Section V actually walks through the step-by-step planning and conducting of an event, addressing specific "how-tos" from finding and booking a location to follow-up after the event. It is organized along a linear timeline covering the process from beginning to end.

Since all sections are related, overlap of information in each section was inevitable. Rather than using a layout that required flipping through the whole book for each bit of information, we tried to develop a format in which each section could stand alone but still contain all relevant information; thus, many pieces of information are repeated in various sections in order to make quick referencing easier.

We hope this manual will cover the majority of issues faced by anyone attempting to hold a retreat, as well as provide easy reference to particular issues at any point during the planning/conducting process. If any questions arise, please do not hesitate to contact Greg Sachs, MD at the University of Chicago Pritzker School of Medicine. He can be reached at 773-702-0102 or at gsachs@medicine.bsd.uchicago.edu.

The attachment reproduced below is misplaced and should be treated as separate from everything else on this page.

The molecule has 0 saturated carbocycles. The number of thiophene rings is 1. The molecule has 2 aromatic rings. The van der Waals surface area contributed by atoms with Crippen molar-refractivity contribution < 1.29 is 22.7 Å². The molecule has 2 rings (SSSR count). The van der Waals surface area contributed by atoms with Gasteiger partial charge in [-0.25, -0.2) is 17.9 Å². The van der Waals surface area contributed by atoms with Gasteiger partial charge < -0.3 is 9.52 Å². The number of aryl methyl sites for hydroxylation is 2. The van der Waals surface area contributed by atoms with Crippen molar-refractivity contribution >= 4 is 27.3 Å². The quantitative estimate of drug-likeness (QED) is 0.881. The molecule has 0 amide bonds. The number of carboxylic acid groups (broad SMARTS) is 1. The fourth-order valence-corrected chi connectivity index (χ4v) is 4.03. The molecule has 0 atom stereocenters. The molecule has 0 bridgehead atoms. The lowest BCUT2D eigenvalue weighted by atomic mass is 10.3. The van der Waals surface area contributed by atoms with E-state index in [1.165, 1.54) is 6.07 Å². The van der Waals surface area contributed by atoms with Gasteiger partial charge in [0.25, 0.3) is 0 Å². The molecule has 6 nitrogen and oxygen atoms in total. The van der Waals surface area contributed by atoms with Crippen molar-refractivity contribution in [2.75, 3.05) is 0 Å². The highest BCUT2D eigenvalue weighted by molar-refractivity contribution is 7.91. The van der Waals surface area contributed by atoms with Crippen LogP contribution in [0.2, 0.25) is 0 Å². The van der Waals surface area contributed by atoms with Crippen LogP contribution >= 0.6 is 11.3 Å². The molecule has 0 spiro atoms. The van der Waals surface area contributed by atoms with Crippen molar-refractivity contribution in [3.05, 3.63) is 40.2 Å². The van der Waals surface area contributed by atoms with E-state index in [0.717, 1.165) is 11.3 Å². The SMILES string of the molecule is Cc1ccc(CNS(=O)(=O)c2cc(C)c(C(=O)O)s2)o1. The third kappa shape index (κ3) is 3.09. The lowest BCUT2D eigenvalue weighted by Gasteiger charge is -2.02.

II. Why We Chose the Retreat Format

We decided to hold a retreat for interns doing their residency in internal medicine for a variety of reasons. Most important was that the geriatric specific rotations developed for our program sponsored by the John A. Hartford Foundation take place in years two and three of the residency. We decided to develop an event that would impact interns as well, thus giving each year of the internal medicine residency a major venue for education in geriatrics.

The retreat format provided an occasion for house-staff and faculty to better get to know each other, and allowed us to give the interns an experience that was fun as well as educational. We strove to achieve a tone for the event similar to that of a national meeting. This overall character gave the interns a change in atmosphere from the wards, and hopefully imbued geriatrics with extra validity in their estimation. We invited experts from a variety of fields in order to utilize their expertise, but also to show support from the sub-specialists for the field of geriatrics. A retreat proved to be a particularly good format in that it allowed us to highlight positive aspects of geriatrics while providing protected time to learn about it.